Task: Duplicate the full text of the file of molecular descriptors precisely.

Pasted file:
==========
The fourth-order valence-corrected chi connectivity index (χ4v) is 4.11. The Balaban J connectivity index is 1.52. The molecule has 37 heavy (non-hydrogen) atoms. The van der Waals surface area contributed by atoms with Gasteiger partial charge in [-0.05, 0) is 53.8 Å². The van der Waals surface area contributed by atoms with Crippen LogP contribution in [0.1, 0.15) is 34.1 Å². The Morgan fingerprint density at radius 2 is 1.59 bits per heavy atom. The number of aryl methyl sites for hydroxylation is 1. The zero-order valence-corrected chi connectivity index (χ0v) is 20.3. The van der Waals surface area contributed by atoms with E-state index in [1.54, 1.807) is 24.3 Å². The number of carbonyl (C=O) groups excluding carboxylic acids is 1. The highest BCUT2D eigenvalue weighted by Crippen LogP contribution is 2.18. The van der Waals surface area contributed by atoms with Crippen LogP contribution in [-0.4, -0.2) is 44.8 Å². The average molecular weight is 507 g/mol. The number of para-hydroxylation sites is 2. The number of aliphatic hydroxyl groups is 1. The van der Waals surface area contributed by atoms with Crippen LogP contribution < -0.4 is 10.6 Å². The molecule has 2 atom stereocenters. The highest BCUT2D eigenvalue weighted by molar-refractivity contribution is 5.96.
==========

The fourth-order valence-corrected chi connectivity index (χ4v) is 4.11. The Balaban J connectivity index is 1.52. The molecule has 37 heavy (non-hydrogen) atoms. The van der Waals surface area contributed by atoms with Gasteiger partial charge in [-0.05, 0) is 53.8 Å². The van der Waals surface area contributed by atoms with Crippen LogP contribution in [0.1, 0.15) is 34.1 Å². The Morgan fingerprint density at radius 2 is 1.59 bits per heavy atom. The number of aryl methyl sites for hydroxylation is 1. The zero-order valence-corrected chi connectivity index (χ0v) is 20.3. The van der Waals surface area contributed by atoms with E-state index in [1.54, 1.807) is 24.3 Å². The number of carbonyl (C=O) groups excluding carboxylic acids is 1. The highest BCUT2D eigenvalue weighted by Crippen LogP contribution is 2.18. The van der Waals surface area contributed by atoms with Crippen LogP contribution in [-0.4, -0.2) is 44.8 Å². The average molecular weight is 507 g/mol. The number of para-hydroxylation sites is 2. The number of aliphatic hydroxyl groups is 1. The van der Waals surface area contributed by atoms with Crippen LogP contribution < -0.4 is 10.6 Å². The molecule has 2 atom stereocenters. The highest BCUT2D eigenvalue weighted by molar-refractivity contribution is 5.96.